Update on Murder Most Foul

I have to give the Kitchener Waterloo police their due.  As some of you know I had posted on a torso found way too close to family a few days ago.  At  first it all seemed very exciting.  You know CS I and Gil Grissomish.

The facts are ghoulish – a torso – no head no limbs.  I was not very confident that a resolution would present itself.

But it turned out ‘the torso’ was fairly quickly identified.  She has a name and she is/was only 24 years old.  Kelsey Felker.  Somehow knowing her name makes it all so personal.  Kelsey who cannot be canonized but is recognized as a young lady who faced a life of addictions and it seems did not live life well.  A woman who has two children who did not live with her.  Lots of questions.  Did her children even know about her?

We often laugh at the weirdest things.  Hahaha.  But for some people there is no humor.  And rightfully so.

It was found that the perpetrator, murderer, or what ever we can call it or him actually lived in the building my sister lives in.  This is scary stuff.  We expect this in Toronto, we expect it in New York.  But Kitchener?  There has been an underside in Kitchener’s in life within the city.  I had a glimpse once a few years ago but my Pollyanna attitude chose to ignore it.

I don’t know the answer to anything.  I ask.  I wonder. I want change.  How?

Terramundi and Centennials and Birthdays

Friday June 8th was not only my birthday but also the city of my birth, Kitchener Ontario.  The city was 35 when I was born and I think that is about all I will say of that.  Its original name was Berlin and it was renamed when the first World War took place.  I guess our city fathers felt Berlin was a little Germanic considering so it was named after Lord Kitchener.  It did not change the fact that the largest population was German.  The city apparently boasted a spectacular bust of Kaiser Whilhelm 1 and a few days after war was declared three young Berlin men (Fred Bolton, Alan Smith and John Ferguson) toppled the bust and dumped it into the lake at Victoria Park.  Unfortunately in 1916 there was considerable animosity from the non-German residents.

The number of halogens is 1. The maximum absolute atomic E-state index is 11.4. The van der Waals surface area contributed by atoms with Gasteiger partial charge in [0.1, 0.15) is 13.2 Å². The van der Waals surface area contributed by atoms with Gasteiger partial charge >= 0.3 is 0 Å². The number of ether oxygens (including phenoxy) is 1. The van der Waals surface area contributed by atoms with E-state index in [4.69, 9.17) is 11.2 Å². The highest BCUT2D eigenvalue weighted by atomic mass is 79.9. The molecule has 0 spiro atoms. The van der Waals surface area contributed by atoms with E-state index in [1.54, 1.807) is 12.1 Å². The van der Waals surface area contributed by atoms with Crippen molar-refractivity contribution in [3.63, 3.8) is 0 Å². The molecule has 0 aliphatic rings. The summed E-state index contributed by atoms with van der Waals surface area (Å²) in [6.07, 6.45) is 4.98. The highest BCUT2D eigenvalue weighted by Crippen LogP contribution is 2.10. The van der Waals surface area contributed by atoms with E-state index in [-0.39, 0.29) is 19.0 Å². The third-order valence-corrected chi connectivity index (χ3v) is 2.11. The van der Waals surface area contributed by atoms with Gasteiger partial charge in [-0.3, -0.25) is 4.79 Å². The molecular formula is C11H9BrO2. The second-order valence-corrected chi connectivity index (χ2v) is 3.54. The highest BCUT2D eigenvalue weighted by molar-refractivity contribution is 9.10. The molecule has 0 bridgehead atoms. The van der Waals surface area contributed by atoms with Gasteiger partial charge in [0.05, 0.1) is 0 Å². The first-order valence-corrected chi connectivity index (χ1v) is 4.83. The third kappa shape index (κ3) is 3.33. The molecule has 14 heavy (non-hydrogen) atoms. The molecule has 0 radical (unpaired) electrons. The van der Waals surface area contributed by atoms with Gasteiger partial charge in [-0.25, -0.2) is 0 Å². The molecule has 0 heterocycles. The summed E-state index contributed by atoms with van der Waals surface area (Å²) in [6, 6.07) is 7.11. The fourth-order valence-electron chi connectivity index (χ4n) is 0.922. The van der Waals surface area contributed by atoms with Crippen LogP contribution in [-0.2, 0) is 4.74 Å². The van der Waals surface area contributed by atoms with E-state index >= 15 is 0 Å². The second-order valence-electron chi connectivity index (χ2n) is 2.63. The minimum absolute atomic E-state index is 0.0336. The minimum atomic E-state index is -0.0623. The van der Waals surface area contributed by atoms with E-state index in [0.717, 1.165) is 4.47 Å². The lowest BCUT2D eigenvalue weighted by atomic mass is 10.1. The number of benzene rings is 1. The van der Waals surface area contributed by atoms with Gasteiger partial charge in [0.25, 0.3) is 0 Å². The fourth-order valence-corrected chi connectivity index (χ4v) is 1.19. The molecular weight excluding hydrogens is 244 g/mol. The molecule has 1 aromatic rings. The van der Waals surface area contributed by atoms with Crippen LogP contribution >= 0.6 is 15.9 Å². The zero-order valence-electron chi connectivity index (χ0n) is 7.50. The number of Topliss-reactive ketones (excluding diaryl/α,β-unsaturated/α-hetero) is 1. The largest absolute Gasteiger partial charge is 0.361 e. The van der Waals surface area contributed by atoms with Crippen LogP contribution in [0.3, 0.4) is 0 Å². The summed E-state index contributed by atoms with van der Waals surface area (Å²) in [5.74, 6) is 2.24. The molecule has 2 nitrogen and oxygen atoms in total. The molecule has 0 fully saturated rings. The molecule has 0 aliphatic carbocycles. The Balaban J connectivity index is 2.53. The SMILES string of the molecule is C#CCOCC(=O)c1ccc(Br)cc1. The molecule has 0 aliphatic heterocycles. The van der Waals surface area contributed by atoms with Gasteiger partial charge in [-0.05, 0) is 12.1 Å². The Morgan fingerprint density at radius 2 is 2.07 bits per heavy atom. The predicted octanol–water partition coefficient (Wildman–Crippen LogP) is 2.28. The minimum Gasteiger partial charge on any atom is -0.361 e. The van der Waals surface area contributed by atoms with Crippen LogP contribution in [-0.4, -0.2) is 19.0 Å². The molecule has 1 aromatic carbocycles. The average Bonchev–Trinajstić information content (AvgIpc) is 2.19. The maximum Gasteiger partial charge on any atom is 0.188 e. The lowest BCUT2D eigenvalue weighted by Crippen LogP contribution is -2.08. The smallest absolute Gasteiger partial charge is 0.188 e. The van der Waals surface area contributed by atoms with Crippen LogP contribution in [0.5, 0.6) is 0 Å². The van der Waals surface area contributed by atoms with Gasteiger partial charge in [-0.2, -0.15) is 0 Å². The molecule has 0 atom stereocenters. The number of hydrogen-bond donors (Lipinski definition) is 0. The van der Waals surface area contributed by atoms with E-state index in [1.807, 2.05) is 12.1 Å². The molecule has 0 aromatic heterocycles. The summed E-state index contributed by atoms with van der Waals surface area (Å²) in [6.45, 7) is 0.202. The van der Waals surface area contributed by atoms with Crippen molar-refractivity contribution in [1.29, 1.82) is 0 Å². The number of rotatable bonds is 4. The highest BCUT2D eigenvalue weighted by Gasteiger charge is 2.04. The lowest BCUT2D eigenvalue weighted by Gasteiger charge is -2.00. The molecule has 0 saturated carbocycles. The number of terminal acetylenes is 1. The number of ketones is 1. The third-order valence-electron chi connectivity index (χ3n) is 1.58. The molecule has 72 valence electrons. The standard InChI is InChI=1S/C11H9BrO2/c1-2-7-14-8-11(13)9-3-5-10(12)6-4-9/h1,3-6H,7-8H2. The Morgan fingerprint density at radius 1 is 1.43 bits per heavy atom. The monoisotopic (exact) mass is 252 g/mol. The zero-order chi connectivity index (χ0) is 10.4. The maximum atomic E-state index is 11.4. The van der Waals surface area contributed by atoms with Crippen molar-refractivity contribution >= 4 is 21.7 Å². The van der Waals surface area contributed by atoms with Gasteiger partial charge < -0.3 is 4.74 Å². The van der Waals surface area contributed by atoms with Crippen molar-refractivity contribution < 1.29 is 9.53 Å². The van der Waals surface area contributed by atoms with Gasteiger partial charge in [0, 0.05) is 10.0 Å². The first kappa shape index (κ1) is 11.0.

It has been interesting reading the history pages on line as many of the names we have for parks and streets are linked to the actual people living at the time.

In 1920 Charles How’s Royal Cafe was raided by Kitchener police who seized a large amount of opium and smoking equipment so I guess drugs in the cities have a long history.

In 1922 we were visited by William Lyon Mackenzie King who was then Prime Minister and a native son of our wee town.  Not so wee since 10,000 people came out to meet him .

Canadians are known to be generally a polite tolerable people however 1925 saw a clandestine attempt to oraganize a Kitchener chapter fo the Ku klux Kan that ended through disinterest.  The organizers met in a private home but two Daily Record reporters ‘were able to glimpse a’crowd’ of three around a table.’